Thanks to songs he penned throughout the late Fifties and well into the Sixties, Willie Nelson was becoming one of Nashville’s best-known songwriters and a wealthy man. After his Nashville home burned down, he moved back to Texas in 1970 and soon became nothing less than a household name, earning a multitude of honors for his music and expanding his brand by appearing in films, including The Electric Horseman and Honeysuckle Rose. His empire, however, was soon to crumble – albeit temporarily.
On November 9th, 1990, federal agents seized Nelson’s properties in six states and assets which included boxes of master tapes, touring equipment, gold and platinum records and clothes. The IRS, estimating a total tax debt of $32 million, alleged that much of his income was hidden in tax shelters – a result, the singer said, of mismanaged earnings and bad advice from his accountants. After seizing his assets, the IRS charged the entertainer with a debt of $16.7 million – a whopping $10.2 million of which was in interest and penalties alone. Nelson, who had an inkling that trouble was looming, had already his daughter Lana send his beloved guitar, Trigger, to Maui for safe keeping. Afraid the door receipts from his shows would also be taken to satisfy the debt, Nelson even stopped doing live shows for a while.
Throughout the ordeal, Nelson did his best to keep his sense of humor, even revealing in his 2015 autobiography, It’s a Long Story, that during two days of questioning with IRS agents in Austin he purposely parked his Honeysuckle Rose II bus outside the offices and spent lunch hours during the meetings doing autograph sessions for the fans that had gathered, including several IRS clerks and secretaries.
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At the conclusion of those meetings, on February 2nd, 1993, 24 years ago today, Nelson and the IRS settled the debt for $9 million, more than $3 million of which had already been paid off. In an effort to wipe out the remainder of the debt, Nelson had earlier come up with the idea to compile a two-disc collection of acoustic renditions of some of his songs, featuring just Nelson and his guitar – to keep recording costs as low as possible. The material on The IRS Tapes: Who’ll Buy My Memories, released in 1992, matched Nelson’s somber mood in light of the situation, with such songs as “What Can You Do to Me Now,” “Permanently Lonely” and “Remember the Good Times.” The LP, which initially sold for $19.95 via an infomercial, didn’t sell as well as it could or should have, however, due to Nelson wearing a T-shirt during the TV spot with the wrong phone number printed on it.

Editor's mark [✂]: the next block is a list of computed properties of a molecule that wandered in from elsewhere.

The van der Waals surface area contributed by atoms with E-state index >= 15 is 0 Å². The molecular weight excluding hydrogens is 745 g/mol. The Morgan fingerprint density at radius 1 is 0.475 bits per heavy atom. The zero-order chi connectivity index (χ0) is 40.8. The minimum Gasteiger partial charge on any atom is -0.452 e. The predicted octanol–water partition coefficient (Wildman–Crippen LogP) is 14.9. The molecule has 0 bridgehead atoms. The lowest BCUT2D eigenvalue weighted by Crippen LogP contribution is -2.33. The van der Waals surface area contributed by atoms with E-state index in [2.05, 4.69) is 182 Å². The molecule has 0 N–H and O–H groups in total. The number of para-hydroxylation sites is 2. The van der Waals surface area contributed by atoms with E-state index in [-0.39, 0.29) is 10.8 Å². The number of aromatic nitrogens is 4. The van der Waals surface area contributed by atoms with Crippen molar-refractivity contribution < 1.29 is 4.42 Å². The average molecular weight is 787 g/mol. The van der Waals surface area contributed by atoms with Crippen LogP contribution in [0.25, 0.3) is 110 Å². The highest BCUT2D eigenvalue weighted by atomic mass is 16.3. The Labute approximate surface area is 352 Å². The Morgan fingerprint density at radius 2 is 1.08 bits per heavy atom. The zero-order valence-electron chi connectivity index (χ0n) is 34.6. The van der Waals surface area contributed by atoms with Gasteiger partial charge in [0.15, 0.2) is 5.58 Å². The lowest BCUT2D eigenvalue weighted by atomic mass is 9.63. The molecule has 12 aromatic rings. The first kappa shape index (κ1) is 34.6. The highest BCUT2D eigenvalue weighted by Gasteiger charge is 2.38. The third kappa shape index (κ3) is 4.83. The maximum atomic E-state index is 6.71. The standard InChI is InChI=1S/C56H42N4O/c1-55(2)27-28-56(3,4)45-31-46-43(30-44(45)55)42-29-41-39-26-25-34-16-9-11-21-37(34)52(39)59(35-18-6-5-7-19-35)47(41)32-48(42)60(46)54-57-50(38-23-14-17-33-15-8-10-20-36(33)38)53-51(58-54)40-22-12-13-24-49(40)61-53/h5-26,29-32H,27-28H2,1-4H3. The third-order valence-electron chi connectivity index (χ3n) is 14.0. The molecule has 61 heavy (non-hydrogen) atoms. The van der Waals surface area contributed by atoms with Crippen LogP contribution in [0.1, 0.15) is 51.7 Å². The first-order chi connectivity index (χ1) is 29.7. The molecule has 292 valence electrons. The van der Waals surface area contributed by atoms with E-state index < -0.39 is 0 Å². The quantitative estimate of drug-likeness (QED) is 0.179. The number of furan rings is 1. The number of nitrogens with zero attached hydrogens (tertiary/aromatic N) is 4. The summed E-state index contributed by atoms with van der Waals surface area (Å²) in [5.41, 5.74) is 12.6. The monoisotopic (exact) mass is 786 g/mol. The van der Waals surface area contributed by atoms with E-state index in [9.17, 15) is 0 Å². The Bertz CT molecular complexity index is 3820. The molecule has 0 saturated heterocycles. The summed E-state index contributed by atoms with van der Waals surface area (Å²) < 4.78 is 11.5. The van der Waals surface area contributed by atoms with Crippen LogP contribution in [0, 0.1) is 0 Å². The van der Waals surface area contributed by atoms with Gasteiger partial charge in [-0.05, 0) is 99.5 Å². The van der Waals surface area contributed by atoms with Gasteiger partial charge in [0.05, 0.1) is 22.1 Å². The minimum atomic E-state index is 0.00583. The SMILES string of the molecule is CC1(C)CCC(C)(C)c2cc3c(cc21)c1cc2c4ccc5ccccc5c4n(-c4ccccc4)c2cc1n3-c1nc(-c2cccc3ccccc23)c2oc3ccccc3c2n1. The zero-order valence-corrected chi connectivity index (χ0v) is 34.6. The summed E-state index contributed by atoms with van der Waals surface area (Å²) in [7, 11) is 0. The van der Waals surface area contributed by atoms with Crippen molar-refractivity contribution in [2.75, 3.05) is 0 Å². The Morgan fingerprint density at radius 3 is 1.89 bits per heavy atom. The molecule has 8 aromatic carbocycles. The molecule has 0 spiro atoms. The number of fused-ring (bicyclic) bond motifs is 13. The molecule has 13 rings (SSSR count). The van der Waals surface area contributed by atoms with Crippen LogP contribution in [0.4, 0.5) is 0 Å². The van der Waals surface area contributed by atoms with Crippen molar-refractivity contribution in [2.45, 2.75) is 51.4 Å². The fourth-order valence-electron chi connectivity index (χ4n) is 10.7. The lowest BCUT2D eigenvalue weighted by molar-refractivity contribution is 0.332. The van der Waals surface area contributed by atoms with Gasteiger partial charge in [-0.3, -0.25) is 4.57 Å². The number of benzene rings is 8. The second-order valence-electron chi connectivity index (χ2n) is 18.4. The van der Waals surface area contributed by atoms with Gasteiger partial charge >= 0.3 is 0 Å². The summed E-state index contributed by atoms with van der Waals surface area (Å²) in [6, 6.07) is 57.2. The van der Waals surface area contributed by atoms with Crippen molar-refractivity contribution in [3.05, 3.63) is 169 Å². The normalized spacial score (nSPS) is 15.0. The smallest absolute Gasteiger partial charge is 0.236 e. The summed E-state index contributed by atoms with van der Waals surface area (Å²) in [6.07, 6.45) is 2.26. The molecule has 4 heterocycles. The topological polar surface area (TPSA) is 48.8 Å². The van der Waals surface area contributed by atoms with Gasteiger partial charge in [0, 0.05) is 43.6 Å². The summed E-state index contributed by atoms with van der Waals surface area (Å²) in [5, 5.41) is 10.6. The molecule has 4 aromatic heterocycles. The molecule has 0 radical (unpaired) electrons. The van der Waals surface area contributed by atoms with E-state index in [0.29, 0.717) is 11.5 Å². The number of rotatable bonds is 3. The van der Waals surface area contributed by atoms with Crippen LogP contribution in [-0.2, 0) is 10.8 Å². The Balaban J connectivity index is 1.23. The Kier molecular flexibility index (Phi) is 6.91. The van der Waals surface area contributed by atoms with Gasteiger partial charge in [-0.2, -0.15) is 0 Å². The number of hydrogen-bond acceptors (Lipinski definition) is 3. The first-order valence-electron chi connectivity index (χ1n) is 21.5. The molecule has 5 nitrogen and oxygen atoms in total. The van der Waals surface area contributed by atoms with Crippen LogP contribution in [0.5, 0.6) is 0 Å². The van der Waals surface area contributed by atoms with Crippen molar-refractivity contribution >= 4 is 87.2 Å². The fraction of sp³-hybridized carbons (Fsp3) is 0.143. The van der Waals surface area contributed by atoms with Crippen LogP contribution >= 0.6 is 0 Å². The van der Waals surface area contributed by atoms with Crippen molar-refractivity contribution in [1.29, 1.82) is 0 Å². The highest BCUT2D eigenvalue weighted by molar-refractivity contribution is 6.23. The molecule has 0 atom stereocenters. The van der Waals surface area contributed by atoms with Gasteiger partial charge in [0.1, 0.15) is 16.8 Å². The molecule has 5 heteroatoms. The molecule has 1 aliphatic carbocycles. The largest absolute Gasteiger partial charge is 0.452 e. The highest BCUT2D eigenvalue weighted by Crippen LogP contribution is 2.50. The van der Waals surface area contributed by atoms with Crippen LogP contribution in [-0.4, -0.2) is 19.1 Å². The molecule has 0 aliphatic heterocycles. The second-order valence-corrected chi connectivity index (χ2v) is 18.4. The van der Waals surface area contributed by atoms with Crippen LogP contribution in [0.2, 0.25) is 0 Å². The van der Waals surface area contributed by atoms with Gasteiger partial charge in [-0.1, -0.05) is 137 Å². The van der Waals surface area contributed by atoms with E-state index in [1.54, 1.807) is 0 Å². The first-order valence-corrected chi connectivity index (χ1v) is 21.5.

A decade later, Nelson, who had already appeared in a TV ad for Taco Bell to cut down the tax bill, poked fun at the whole predicament in a hilarious commercial for tax preparers H&R Block. The spot, which aired during the 2003 Super Bowl implied that he had pretty much resorted to doing just about whatever he could to take care of his debts, including taking part in a commercial during which the bearded bard of country music, his face lathered in “Smoothie shaving cream,” exclaims, “My face is burning!”
The entire ordeal was not as, well, taxing on the iconic Texan as it could have been. “Mentally it was a breeze,” he told Rolling Stone in 1995. “They didn’t bother me, they didn’t come out and confiscate anything other than that first day, and they didn’t show up at every gig and demand money. I appreciated that. And we teamed up and put out a record.”
Attesting to the Zen attitude he had adopted about it all, the T-shirt he wore on LP cover, which featured Nelson in a black cowboy hat, summed up the situation nicely in just two words: “Shit happens.”